PORT RICHEY — Anna and Joe Trapani never suspected anything amiss in their Regency Park home until one morning last month.
She woke up, walked into the kitchen — and splash.
"I sloshed in water," said Anna, 79. "Then when I stepped on one of the tiles, it bubbled up."
Turned out they had hidden leaks originating from their air conditioning drain line and from their washing machine, causing a film of water to coat a section of the kitchen floor. Parts of their kitchen would need to be torn apart, cleaned up and rebuilt — work that would total well over $30,000.
That was the first bad surprise. The second one came almost three weeks later, after the initial work had been done.
Citizens Property Insurance wasn't going to pay the bill.
The insurer cited a relatively new policy exclusion that said it would not cover losses due to "constant or repeated seepage or leakage of water or steam" occurring over a period of 14 or more days "whether hidden or not."
The Trapanis couldn't believe it. They'd never seen any signs of a problem.
"How do you know if you've had a leak for 14 days?" she said.
The company they hired to do the work, Advanced Restoration, couldn't believe it, either. Nor could the agent who sold them the policy.
"We don't have any way of knowing" how long the water had been leaking, said Jon Hall, owner of Advanced Restoration. "Who's the scientist who proves that?"
"How would they have known it was constant or ongoing when it was within the wall?" said Ron Gagnon, an Allstate representative in Port Richey who sells Citizens policies in Pasco and Hernando counties.
Shortly after the kitchen was flooded, the Trapanis got indications they were covered. Citizens, says Mrs. Trapani, told them to keep their receipts.
The mess wasn't anything they could ignore. For one, Joe, 85, who had pulmonary fibrosis and used an oxygen tank, couldn't risk being around mold.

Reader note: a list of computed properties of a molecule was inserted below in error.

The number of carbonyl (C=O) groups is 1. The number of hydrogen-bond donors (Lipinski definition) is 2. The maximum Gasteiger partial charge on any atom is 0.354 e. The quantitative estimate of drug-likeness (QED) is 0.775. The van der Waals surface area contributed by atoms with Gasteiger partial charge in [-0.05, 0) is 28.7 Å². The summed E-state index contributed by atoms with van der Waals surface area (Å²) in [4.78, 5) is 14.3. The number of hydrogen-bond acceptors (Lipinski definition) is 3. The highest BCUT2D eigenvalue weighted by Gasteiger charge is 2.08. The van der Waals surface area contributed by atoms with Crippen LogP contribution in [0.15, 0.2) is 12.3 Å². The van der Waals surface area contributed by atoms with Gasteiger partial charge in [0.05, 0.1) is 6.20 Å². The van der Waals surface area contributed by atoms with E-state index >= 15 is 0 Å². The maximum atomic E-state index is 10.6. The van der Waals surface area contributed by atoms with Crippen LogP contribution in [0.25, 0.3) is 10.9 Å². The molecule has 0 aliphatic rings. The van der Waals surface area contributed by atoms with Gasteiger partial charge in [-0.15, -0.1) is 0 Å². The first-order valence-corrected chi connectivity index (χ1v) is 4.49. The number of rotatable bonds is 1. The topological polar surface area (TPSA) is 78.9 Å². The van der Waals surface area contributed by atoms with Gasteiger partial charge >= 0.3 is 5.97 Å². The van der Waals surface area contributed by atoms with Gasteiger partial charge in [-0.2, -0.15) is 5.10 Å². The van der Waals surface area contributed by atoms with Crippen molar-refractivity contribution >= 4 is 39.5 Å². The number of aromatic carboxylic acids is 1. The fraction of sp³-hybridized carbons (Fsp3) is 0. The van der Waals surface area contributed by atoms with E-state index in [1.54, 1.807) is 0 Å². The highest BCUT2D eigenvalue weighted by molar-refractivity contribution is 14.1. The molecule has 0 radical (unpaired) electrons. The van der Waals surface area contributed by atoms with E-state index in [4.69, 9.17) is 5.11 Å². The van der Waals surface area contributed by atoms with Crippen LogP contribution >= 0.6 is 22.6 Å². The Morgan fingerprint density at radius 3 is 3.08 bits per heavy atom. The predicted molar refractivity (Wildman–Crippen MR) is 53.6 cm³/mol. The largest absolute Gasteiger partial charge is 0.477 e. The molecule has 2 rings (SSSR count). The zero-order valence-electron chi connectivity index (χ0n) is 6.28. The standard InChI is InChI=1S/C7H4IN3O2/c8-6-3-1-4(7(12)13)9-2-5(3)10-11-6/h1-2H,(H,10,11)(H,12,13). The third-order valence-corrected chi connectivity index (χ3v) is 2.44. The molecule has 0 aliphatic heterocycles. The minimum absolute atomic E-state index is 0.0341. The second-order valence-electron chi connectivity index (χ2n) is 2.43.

"I said, 'Get Joe out of there,' " recalled Gagnon. "The Trapanis did what was necessary to secure the property."
The couple stayed in a hotel for a few days while Advanced Restoration did its initial cleanup. And as Hall and his operations manager, Josh Greene, pulled up the tiles and tore up the cabinets, they got to know the gregarious couple, who are about the same age as their grandparents.
"We had a real connection with them," said Hall. "They were just the nicest people."
Just a week after they'd finished the cleanup, the Trapanis got the April 17 notice that their claim had been denied.
Then, a week later, this: Joe Trapani, a retired salesman from New York, fell ill, was diagnosed with renal cancer and sent to hospice.
On May 8, he died.
"This guy was so cool," said Hall, who visited Trapani at the hospice shortly before his death. "It was terrible to see something like this happen."
Dealing with her husband's sudden death, Mrs. Trapani couldn't wrangle over a claim with Citizens.
"I got to the point where I just shut it out," she said.
'Angels' take over
But Hall figured there was one way he could help: His company would rebuild the Trapanis' kitchen — for free.
"It's the right thing to do," he said. "If it was my grandmother, I'd hope somebody would do the same thing for her."
So Hall and Greene have been hunting for donations like tiles and cabinets. They printed out fliers with a short writeup of the Trapanis' story and have talked about it at business networking clubs.
Mrs. Trapani calls them "my angels."
So what does Citizens say?
On Friday, Citizens spokesman John Kuczwanski said the state-run insurer had decided to reopen the case after hearing about Mrs. Trapani's issue from a reporter on Thursday.
"There are always recourses for a policyholder to question a decision by simply providing us additional information," he said.
Kuczwanski said he had not heard about similar cases involving the exclusion cited in Mrs. Trapani's denial. Asked how the couple could have known they had a leak, he said, "That's why we're happy to take a second look here."
Mrs. Trapani said an inspector called her late Friday afternoon. He said he'd be at her house on Tuesday.
Jodie Tillman can be reached at firstname.lastname@example.org or (727) 869-6247.